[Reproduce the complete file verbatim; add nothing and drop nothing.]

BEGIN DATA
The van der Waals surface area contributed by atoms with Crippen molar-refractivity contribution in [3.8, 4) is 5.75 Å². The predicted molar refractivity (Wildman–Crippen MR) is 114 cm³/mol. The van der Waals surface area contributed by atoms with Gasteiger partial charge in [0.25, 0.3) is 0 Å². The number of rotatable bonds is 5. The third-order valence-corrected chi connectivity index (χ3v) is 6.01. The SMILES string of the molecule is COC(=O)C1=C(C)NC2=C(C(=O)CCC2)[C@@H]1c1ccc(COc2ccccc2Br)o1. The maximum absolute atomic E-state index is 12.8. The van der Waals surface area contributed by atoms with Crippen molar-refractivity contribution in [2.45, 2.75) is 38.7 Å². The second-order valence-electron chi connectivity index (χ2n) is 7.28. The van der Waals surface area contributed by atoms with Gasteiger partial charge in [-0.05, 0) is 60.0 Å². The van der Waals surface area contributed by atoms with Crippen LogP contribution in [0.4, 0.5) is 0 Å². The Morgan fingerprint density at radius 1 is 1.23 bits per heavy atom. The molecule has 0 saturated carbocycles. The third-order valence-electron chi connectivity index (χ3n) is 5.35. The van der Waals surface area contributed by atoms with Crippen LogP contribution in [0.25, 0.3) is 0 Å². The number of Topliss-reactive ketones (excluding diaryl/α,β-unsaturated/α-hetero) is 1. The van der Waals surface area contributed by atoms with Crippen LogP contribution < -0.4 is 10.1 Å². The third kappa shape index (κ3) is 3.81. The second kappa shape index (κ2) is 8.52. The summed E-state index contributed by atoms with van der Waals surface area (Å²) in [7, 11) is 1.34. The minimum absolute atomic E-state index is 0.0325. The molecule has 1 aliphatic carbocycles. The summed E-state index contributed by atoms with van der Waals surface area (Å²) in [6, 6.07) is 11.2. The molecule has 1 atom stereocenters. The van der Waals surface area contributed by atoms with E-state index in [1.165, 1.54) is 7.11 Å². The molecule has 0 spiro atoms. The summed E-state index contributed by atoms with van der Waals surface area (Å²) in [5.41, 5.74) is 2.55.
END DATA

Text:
The van der Waals surface area contributed by atoms with Crippen molar-refractivity contribution in [3.8, 4) is 5.75 Å². The predicted molar refractivity (Wildman–Crippen MR) is 114 cm³/mol. The van der Waals surface area contributed by atoms with Gasteiger partial charge in [0.25, 0.3) is 0 Å². The number of rotatable bonds is 5. The third-order valence-corrected chi connectivity index (χ3v) is 6.01. The SMILES string of the molecule is COC(=O)C1=C(C)NC2=C(C(=O)CCC2)[C@@H]1c1ccc(COc2ccccc2Br)o1. The maximum absolute atomic E-state index is 12.8. The van der Waals surface area contributed by atoms with Crippen molar-refractivity contribution in [2.45, 2.75) is 38.7 Å². The second-order valence-electron chi connectivity index (χ2n) is 7.28. The van der Waals surface area contributed by atoms with Gasteiger partial charge in [-0.05, 0) is 60.0 Å². The van der Waals surface area contributed by atoms with Crippen LogP contribution in [0.4, 0.5) is 0 Å². The Morgan fingerprint density at radius 1 is 1.23 bits per heavy atom. The molecule has 0 saturated carbocycles. The third-order valence-electron chi connectivity index (χ3n) is 5.35. The van der Waals surface area contributed by atoms with Crippen LogP contribution in [0.25, 0.3) is 0 Å². The number of Topliss-reactive ketones (excluding diaryl/α,β-unsaturated/α-hetero) is 1. The van der Waals surface area contributed by atoms with Crippen LogP contribution < -0.4 is 10.1 Å². The third kappa shape index (κ3) is 3.81. The second kappa shape index (κ2) is 8.52. The summed E-state index contributed by atoms with van der Waals surface area (Å²) in [7, 11) is 1.34. The minimum absolute atomic E-state index is 0.0325. The molecule has 1 aliphatic carbocycles. The summed E-state index contributed by atoms with van der Waals surface area (Å²) in [6, 6.07) is 11.2. The molecule has 1 atom stereocenters. The van der Waals surface area contributed by atoms with E-state index in [1.165, 1.54) is 7.11 Å². The molecule has 0 spiro atoms. The summed E-state index contributed by atoms with van der Waals surface area (Å²) in [5.41, 5.74) is 2.55.